& loved
were it not for the others
whose fangs and poisons kept me from opening the lid
that would express the purpose of who I am

For that is the pattern
that is the meaning of dream, nightmare, hesitation, & indecision
fear transformed into guilt
inertia before action, love, care, responsibility, & understanding

For two decades I have dreamt of poisonous serpents
kept in cages with beautiful lizards, helpless birds, & beloved cats

For two decades I have dreamt of the paralysis of fear
& the guilt of placing my safety before the needs of beings
crying out for sustenance, deliverance, comfort, & care

& yesterday, which is a figure of speech,
I dreamt that I had given all of my reptiles away
to a man who understood, who knew, who could teach
& show me through demonstration
that the smaller ones could be raised in canopies
above the larger
that the weak & strong could be kept within the same cage
that the powerful & aggressive could be given the run
of the ground floor
while the soft & meek could be cared for above
that even the poisonous serpents could be handled
by one who understood their nature & could substitute caution for fear

& so day two utters its first truth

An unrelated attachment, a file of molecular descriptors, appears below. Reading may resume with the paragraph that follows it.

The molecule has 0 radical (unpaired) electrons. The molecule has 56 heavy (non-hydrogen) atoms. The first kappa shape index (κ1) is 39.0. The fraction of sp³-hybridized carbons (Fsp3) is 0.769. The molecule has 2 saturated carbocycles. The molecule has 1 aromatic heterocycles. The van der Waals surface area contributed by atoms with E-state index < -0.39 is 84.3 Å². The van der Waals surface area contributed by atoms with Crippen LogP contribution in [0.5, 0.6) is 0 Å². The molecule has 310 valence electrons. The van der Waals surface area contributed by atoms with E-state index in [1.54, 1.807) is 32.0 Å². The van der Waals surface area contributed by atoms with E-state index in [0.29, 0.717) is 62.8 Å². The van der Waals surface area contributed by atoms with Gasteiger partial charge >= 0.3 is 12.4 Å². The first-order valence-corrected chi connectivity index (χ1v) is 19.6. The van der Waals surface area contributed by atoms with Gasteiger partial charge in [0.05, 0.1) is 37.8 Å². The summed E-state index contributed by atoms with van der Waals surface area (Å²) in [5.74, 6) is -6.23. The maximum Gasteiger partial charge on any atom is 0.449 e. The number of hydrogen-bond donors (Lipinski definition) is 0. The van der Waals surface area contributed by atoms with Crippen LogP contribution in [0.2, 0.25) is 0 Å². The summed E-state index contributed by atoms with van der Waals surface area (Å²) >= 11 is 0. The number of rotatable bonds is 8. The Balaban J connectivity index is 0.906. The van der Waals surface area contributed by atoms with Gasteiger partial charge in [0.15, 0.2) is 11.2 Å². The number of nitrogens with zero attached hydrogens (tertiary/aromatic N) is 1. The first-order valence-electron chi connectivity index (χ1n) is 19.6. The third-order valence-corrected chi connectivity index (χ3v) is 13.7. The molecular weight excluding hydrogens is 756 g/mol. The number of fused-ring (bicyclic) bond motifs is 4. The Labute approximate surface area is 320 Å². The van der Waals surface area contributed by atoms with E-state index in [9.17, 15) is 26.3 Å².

or interpretation of truth
it is not stupid, careless, or simpleminded
it knows that its words, its stories, its meaning & interpretations
are fragmented & out of order
it knows that it has not yet found its way
on the road of becoming
that it has uttered the letter h without reciting
the alphabet which comes before & after
that a glimpse is not a vision
that a patch of light is no evidence of cloudless sky
that a dream is neither state nor action
that the clarity of desire is not a course unstrewn with stones &

Day Three

Composed of brachae or filligree
constructed of moss, sod, hope, or desire,
I wait inside the waiting gate
despondently tired of waiting for first glimpse
of the origin of universe, light, partition, & departure

In water I turn to you
toward the sea beyond sea
in horizon I interpret you against the venoms of hazard

In ringlet I see you as rhizome of the particulate
in substance you are present in absence you turn to memory
in fire the air
in bread the act of kneading
in etcetera the ellipsis

Day Four

I cannot forget the day I turned away from you
encrusted with the gold leaf of class-envy & ambition
with the barnacles of narcisistic desire
wandering lost with floppish gait
on the road divided by so many misdirections
each with its sign bearing false witness to belonging
each with its siren song of horded treasure & crown
each with its promise of one-eyed kingship & the eternal sleep